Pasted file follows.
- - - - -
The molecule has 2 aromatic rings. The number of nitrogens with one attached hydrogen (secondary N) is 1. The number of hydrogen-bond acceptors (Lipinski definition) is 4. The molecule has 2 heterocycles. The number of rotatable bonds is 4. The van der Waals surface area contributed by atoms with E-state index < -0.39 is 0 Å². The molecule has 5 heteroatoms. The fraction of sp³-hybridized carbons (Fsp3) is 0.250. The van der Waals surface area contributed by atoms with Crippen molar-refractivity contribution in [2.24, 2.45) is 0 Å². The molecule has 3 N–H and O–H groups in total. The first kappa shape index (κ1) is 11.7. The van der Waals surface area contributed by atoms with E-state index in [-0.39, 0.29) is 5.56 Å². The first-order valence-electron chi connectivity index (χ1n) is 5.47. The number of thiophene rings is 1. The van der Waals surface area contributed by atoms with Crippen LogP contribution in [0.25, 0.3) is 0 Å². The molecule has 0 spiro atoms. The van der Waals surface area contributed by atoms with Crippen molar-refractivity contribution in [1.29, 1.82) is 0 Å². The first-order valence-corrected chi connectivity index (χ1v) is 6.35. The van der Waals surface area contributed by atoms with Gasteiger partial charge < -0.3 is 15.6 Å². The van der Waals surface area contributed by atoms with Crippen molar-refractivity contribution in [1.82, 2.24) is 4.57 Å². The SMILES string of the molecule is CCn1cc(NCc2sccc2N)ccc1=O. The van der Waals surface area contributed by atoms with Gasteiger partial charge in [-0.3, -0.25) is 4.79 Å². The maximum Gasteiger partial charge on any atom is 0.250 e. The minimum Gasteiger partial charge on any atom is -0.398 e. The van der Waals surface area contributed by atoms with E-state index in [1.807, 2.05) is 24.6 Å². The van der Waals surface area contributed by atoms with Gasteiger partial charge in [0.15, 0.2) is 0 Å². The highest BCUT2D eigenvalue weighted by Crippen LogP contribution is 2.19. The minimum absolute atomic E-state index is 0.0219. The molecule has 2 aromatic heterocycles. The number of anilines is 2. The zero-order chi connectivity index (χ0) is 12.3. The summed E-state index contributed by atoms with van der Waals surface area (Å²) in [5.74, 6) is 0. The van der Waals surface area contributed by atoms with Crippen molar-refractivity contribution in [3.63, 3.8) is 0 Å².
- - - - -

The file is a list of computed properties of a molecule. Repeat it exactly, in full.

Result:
The molecule has 2 aromatic rings. The number of nitrogens with one attached hydrogen (secondary N) is 1. The number of hydrogen-bond acceptors (Lipinski definition) is 4. The molecule has 2 heterocycles. The number of rotatable bonds is 4. The van der Waals surface area contributed by atoms with E-state index < -0.39 is 0 Å². The molecule has 5 heteroatoms. The fraction of sp³-hybridized carbons (Fsp3) is 0.250. The van der Waals surface area contributed by atoms with Crippen molar-refractivity contribution in [2.24, 2.45) is 0 Å². The molecule has 3 N–H and O–H groups in total. The first kappa shape index (κ1) is 11.7. The van der Waals surface area contributed by atoms with E-state index in [-0.39, 0.29) is 5.56 Å². The first-order valence-electron chi connectivity index (χ1n) is 5.47. The number of thiophene rings is 1. The van der Waals surface area contributed by atoms with Crippen LogP contribution in [0.25, 0.3) is 0 Å². The molecule has 0 spiro atoms. The van der Waals surface area contributed by atoms with Crippen molar-refractivity contribution in [1.29, 1.82) is 0 Å². The first-order valence-corrected chi connectivity index (χ1v) is 6.35. The van der Waals surface area contributed by atoms with Gasteiger partial charge < -0.3 is 15.6 Å². The van der Waals surface area contributed by atoms with Crippen molar-refractivity contribution in [1.82, 2.24) is 4.57 Å². The SMILES string of the molecule is CCn1cc(NCc2sccc2N)ccc1=O. The van der Waals surface area contributed by atoms with Gasteiger partial charge in [-0.3, -0.25) is 4.79 Å². The maximum Gasteiger partial charge on any atom is 0.250 e. The minimum Gasteiger partial charge on any atom is -0.398 e. The van der Waals surface area contributed by atoms with E-state index in [1.807, 2.05) is 24.6 Å². The van der Waals surface area contributed by atoms with Gasteiger partial charge in [0.15, 0.2) is 0 Å². The highest BCUT2D eigenvalue weighted by Crippen LogP contribution is 2.19. The minimum absolute atomic E-state index is 0.0219. The molecule has 2 aromatic heterocycles. The number of anilines is 2. The zero-order chi connectivity index (χ0) is 12.3. The summed E-state index contributed by atoms with van der Waals surface area (Å²) in [5.74, 6) is 0. The van der Waals surface area contributed by atoms with Crippen molar-refractivity contribution in [3.63, 3.8) is 0 Å².